Abdel Moein and his family were among hundreds of Syrian refugees whose lives were put on hold after an executive order, since stayed, suspended U.S. resettlement.
By: Lisa Abou Khaled | 16 February 2017
KAHLOUNEYE, Lebanon – Over 15 people packed into the small room on a windy winter’s day in Lebanon’s Shouf Mountains. Family, friends and neighbours were all there to say their last goodbyes to the Syrian refugee family bound for a new life in the United States.
Some were laughing, others were crying as Abdel Moein Al Abed, 37, and his wife, Fatima, 31, walked in and out of the room, stealing a kiss or a hug from their loved ones. They darted back to pack their suitcases with their eight-year-old twins, Mohamad and Jomaa, and their daughter, Shahd, aged five. “We were so happy, all of us. I was mostly happy for my children,” said Abdel Moein, recalling the moment last year he got the call from UNHCR, the UN Refugee Agency, telling him his family was being considered for resettlement to the United States. “I want them to have good education, a good future.”
Now preparing to start over in Tampa, Florida, the family were among hundreds of Syrian refugees whose lives were put on hold last month, when their entry to the United States was temporarily suspended. Having waited for years to have a chance to rebuild their lives, the news was devastating. “I was told that my departure date was on the 7th of February. So we prepared ourselves and I quit my job. We packed our things and I notified the landlord that I was going to move out. I sold most of my household goods.”
But the excitement did not last long. Abdel Moein was watching the news when he heard about the executive order halting the programme. Shortly after that, he received the phone call he dreaded: his resettlement was to be postponed, until further notice. “My son Mohamad was so excited that he would sometimes cry and ask me, ‘When are we going to get on the plane?’ My daughter Shahd would ask too. I didn’t know what to say. What would I say? We were about to travel and now we are not?’’ said his wife, Fatima.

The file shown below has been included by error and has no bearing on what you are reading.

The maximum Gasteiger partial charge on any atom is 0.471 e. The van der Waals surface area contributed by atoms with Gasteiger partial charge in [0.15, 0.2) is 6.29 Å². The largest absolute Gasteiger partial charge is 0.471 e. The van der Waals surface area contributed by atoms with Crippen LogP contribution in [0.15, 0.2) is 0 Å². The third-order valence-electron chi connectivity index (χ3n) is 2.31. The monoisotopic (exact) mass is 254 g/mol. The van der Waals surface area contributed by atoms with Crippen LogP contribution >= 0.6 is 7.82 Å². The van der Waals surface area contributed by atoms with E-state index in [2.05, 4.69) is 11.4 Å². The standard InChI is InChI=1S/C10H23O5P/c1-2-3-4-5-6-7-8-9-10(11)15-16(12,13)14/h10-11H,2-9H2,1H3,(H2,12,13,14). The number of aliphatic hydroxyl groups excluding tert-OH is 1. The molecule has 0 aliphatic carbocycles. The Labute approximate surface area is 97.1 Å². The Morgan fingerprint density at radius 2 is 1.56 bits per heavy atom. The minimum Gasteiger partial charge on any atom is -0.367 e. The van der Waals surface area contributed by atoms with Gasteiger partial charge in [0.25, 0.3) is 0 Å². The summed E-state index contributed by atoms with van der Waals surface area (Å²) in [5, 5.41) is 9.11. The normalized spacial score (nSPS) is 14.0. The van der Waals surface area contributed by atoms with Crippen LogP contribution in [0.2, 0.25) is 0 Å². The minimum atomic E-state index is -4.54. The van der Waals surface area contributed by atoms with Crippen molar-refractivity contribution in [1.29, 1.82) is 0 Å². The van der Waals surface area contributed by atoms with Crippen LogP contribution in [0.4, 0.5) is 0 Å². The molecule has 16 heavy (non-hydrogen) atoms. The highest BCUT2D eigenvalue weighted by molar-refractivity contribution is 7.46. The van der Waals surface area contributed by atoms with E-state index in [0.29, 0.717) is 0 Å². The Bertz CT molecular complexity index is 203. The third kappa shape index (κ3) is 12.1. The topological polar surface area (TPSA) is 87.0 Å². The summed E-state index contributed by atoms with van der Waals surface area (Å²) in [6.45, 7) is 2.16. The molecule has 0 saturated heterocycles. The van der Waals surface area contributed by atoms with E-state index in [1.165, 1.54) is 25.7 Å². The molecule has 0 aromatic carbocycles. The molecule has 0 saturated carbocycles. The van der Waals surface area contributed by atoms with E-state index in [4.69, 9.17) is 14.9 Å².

But a week later, the family’s hope was restored. “They called me again on the 5th of February and told me that I can now travel. ‘The ban was revoked and you can now travel’, they said.
UNHCR field staff identify and refer the most vulnerable refugees for resettlement, such as people needing medical assistance, survivors of torture and women and children at risk. Initial checks carried out by UNHCR include document verification and iris scans to verify applicants’ identity, and a vulnerability assessment to confirm their eligibility for resettlement.
Strong candidates selected by the UN Refugee Agency are then put through detailed screening by US authorities, which conduct their own rigorous vetting processes and alone decide whether to accept a refugee for resettlement.
The process can take up to two years, and involves inter-agency security checks, in-person interviews, biometric security checks, background checks, different security databases, and U.S. federal government agencies.
Before departure for the United States, successful applicants are given a five-day cultural orientation course to prepare them for life in their new homeland, covering issues such as schooling, healthcare and employment.
On arrival they are received by local resettlement agencies, which provide accommodation and financial assistance for an initial period of three to four months, as well as language courses and help finding work.
Abdel Moein and Fatima anticipate some initial challenges settling in, but say they are determined to integrate as quickly as possible into their new lives. “Everything will be different there. It will be hard at first, and we all need to learn the language. But we will work hard, and we will adapt,” said Abdel Moein.
Fatima wants to assure the people who have concerns about the refugee resettlement programme. “We have fled Syria because of the war and the problems there. We’re not looking for trouble. We just want to live in peace and safety.” Abdel Moein voices his wife’s reassurance, and says he wants to belong and give back to the community hosting him. “I want to present something positive. I want people to think of me as a Muslim who has something positive to give. This will help change the perception they have about us.” The family is now in the United States.